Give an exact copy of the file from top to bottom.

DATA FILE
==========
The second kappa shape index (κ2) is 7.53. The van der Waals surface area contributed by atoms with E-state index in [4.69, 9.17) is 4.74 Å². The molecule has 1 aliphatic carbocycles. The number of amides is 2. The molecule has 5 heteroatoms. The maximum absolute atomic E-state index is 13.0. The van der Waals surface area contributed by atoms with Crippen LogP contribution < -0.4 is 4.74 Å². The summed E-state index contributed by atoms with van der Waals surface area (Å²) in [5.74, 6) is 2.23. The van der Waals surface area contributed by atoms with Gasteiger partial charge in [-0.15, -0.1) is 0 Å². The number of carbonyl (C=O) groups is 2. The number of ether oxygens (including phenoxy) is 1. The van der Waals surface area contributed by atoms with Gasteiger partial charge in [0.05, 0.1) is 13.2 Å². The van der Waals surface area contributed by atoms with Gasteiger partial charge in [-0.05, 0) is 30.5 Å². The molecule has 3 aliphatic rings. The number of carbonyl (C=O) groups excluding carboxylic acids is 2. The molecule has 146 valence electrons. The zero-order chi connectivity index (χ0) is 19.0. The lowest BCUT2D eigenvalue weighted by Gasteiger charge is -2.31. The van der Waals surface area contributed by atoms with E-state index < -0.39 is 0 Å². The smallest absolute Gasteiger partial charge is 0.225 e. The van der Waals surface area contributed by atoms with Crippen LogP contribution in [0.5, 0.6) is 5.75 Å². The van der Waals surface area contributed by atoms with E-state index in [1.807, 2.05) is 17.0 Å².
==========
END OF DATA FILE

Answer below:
The second kappa shape index (κ2) is 7.53. The van der Waals surface area contributed by atoms with E-state index in [4.69, 9.17) is 4.74 Å². The molecule has 1 aliphatic carbocycles. The number of amides is 2. The molecule has 5 heteroatoms. The maximum absolute atomic E-state index is 13.0. The van der Waals surface area contributed by atoms with Crippen LogP contribution < -0.4 is 4.74 Å². The summed E-state index contributed by atoms with van der Waals surface area (Å²) in [5.74, 6) is 2.23. The van der Waals surface area contributed by atoms with Gasteiger partial charge in [-0.15, -0.1) is 0 Å². The number of carbonyl (C=O) groups is 2. The number of ether oxygens (including phenoxy) is 1. The van der Waals surface area contributed by atoms with Gasteiger partial charge in [0.05, 0.1) is 13.2 Å². The van der Waals surface area contributed by atoms with Gasteiger partial charge in [-0.05, 0) is 30.5 Å². The molecule has 3 aliphatic rings. The number of carbonyl (C=O) groups excluding carboxylic acids is 2. The molecule has 146 valence electrons. The zero-order chi connectivity index (χ0) is 19.0. The lowest BCUT2D eigenvalue weighted by Gasteiger charge is -2.31. The van der Waals surface area contributed by atoms with E-state index < -0.39 is 0 Å². The smallest absolute Gasteiger partial charge is 0.225 e. The van der Waals surface area contributed by atoms with Crippen LogP contribution in [0.5, 0.6) is 5.75 Å². The van der Waals surface area contributed by atoms with E-state index in [1.807, 2.05) is 17.0 Å².